The focus of the presidential campaign turned to culture and arts funding on Thursday, and, while it was great that such a subject was thought worthy of presidential involvement, it also showed what has long been wrong with cultural administration in Taiwan.
The three candidates spent an hour offering their ideas and taking questions at an event sponsored by the Preparatory Institute of the Foundation of the Inaugural Year for Culture, and without getting into the specifics of what the candidates pledged, the name of the event’s sponsor sums up what is wrong with the cultural industry in this nation: It’s too bureaucratic — and too political.
It is great that the government supports the arts, but far too often the running of arts programs is left to politicians or others who have no background, and sometimes very little interest, in arts administration, theater, dance, music or the other forms of art.
For example, the government, over several administrations, has spent a lot of money building cultural centers and performance venues, but these centers are underutilized, because the funding has focused on the facilities, not what goes on in them.
Funding has also become very political, with little regard to long-term planning, which is the key to arts management. Former Council of Cultural Affairs minister Emile Sheng (盛治仁) lost his job because the amount of money spent on the rock musical Dreamers (夢想家) — NT$215 million (US$7.1 million) — was excessive for a show that ran for just two nights as part of the Double Ten National Day and Republic of China centennial celebrations.
However, one of Sheng’s predecessors, former council chairwoman Wong Chin-chu (翁金珠), came under attack in October 2007 from then-Chinese Nationalist Party (KMT) legislator Diane Lee (李慶安), who felt the council was being “daring, ridiculous and extravagant” for having the temerity to propose a four-year budget when Wong could not be sure the then-Democratic Progressive Party administration would be in office for those four years.
An arts and culture administrator having the nerve to think long-term — what a heresy, given the year-to-year funding that most government agencies live by. However, arts and cultural management needs to be long-term. One of the problems with the programming for the National Theater and Concert Hall is that there is so much staff turnover every time a new head is named. Foreign companies and orchestras plan their international tours three to five years in advance, not for next year.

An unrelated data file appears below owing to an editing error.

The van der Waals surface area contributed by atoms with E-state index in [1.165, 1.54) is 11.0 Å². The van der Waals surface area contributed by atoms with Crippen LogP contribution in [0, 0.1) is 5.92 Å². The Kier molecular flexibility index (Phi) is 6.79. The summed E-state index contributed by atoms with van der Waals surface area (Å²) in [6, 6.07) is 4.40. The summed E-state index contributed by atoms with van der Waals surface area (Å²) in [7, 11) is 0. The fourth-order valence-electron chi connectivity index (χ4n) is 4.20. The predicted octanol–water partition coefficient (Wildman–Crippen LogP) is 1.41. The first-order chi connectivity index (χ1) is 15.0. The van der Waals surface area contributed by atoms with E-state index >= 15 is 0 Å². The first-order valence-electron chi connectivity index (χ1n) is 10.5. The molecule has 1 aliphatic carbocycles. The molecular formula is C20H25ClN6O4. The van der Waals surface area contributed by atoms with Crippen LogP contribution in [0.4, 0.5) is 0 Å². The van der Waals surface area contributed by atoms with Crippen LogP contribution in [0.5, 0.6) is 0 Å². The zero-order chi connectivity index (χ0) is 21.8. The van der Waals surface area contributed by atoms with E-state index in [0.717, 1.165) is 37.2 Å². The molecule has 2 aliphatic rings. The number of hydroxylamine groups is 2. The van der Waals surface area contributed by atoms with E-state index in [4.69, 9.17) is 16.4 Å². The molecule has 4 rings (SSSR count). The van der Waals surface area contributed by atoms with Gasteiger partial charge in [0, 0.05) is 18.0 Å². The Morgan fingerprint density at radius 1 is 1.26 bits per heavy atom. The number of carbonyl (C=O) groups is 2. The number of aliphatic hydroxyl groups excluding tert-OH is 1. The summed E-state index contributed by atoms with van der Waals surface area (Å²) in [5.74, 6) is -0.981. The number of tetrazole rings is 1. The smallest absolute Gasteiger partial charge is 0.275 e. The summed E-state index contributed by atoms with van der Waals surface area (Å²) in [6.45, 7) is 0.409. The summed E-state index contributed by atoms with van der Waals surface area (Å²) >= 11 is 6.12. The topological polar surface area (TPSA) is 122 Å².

Speaking of shortsighted planning, one of the council’s proposals that will hopefully be rethought now that Sheng has gone is the plan to offer post-show grants based on 75 percent of overall box-office take, not just pre-show grants. Sheng said the new scheme would give performers a stake in the financial success of their shows.
Obviously, Sheng had very little contact with the performers and creative people he was supposed to represent. They always have a financial stake in their shows, because the council’s grants rarely cover the entire budget for a show or pay for enough rehearsal time. This proposal would ensure that directors and producers play it safe with things they know will attract large audiences.
The dance collective Horse (驫舞劇場) would not have been able to mount its three-weekend-long production of Successor (繼承者) at Huashan 1914 Creative Park last month if it had not received a grant ahead of time, a grant that was less than it had asked for and that did not cover all its up-front costs.
Sheng’s “play it safe” thinking is why promoters invariably want foreign ballet troupes to perform Swan Lake instead of another classic or modern romantic ballet. Audiences in Taiwan are already drowning in a sea of swan feathers.
Audiences for all artistic genres lose out as a result of such shortsightedness and political stratagems, and the nation is poorer for it.
Having returned to the UK late last year and with a Taiwanese spouse remaining in Taiwan, I have been afforded the chance to compare and contrast the UK and Taiwanese governments’ responses to the COVID-19 crisis. My early conclusions are that Taiwan benefits from a rational, competent government, which quickly recognizes, adapts to and confronts large-scale disasters. It is led by a government that does more than just talk of respecting democracy and human rights, one that is scrutinized and responds to criticism, one that is concerned about public opinion, and one that is used to dealing with emergencies on
The “Wuhan pneumonia” outbreak has become a pandemic, but many countries have yet to come to grips with the worsening severity of this medical crisis. Historian Robert Peckham has studied how the ecology of deadly diseases has changed from the late 19th century until today and, in his 2016 book titled Epidemics in Modern Asia highlights the intrinsic link between global connectivity and emerging infections. The frequency of outbreaks — from SARS in 2003 to swine flu in 2009 and today’s COVID-19 — and their rapid rate of transmission owe much to globalization. Better and cheaper transportation and communications technology have empowered
Early last month, Chinese Nationalist Party (KMT) Legislator Johnny Chiang (江啟臣) was elected party chairman, winning with a seven-to-three majority over pro-Beijing former Taipei mayor Hau Lung-bin (郝龍斌), a two-time KMT vice chairman. Chiang’s victory has been interpreted as a generational change and the beginning of major party reform. In his inauguration speech on March 9, Chiang did not mention the so-called “1992 consensus.” Analysts believe that his most urgent task is to attract more young people to the party and win voter trust, and that he does not care about Beijing’s reaction. After joining the party chairmanship by-election, Chiang made his